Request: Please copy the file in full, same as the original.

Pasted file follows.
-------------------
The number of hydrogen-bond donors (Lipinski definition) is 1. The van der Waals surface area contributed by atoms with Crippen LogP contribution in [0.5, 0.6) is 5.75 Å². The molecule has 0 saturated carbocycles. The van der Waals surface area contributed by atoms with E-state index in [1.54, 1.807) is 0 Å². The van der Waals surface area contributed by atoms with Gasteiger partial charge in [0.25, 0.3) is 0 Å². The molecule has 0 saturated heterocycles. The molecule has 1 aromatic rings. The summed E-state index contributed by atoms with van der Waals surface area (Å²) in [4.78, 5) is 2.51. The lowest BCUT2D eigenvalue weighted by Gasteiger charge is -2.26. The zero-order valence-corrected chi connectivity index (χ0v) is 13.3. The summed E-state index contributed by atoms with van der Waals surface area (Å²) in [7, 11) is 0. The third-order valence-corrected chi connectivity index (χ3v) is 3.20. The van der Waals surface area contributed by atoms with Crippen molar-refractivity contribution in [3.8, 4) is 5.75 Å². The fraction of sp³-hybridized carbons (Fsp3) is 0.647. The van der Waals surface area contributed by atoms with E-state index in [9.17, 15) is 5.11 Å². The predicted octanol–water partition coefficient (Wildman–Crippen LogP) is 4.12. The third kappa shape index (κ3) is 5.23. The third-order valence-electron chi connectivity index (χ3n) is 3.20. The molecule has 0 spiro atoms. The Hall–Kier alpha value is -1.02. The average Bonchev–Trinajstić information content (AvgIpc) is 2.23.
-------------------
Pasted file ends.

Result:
The number of hydrogen-bond donors (Lipinski definition) is 1. The van der Waals surface area contributed by atoms with Crippen LogP contribution in [0.5, 0.6) is 5.75 Å². The molecule has 0 saturated carbocycles. The van der Waals surface area contributed by atoms with E-state index in [1.54, 1.807) is 0 Å². The van der Waals surface area contributed by atoms with Gasteiger partial charge in [0.25, 0.3) is 0 Å². The molecule has 0 saturated heterocycles. The molecule has 1 aromatic rings. The summed E-state index contributed by atoms with van der Waals surface area (Å²) in [4.78, 5) is 2.51. The lowest BCUT2D eigenvalue weighted by Gasteiger charge is -2.26. The zero-order valence-corrected chi connectivity index (χ0v) is 13.3. The summed E-state index contributed by atoms with van der Waals surface area (Å²) in [7, 11) is 0. The third-order valence-corrected chi connectivity index (χ3v) is 3.20. The van der Waals surface area contributed by atoms with Crippen molar-refractivity contribution in [3.8, 4) is 5.75 Å². The fraction of sp³-hybridized carbons (Fsp3) is 0.647. The van der Waals surface area contributed by atoms with E-state index in [9.17, 15) is 5.11 Å². The predicted octanol–water partition coefficient (Wildman–Crippen LogP) is 4.12. The third kappa shape index (κ3) is 5.23. The third-order valence-electron chi connectivity index (χ3n) is 3.20. The molecule has 0 spiro atoms. The Hall–Kier alpha value is -1.02. The average Bonchev–Trinajstić information content (AvgIpc) is 2.23.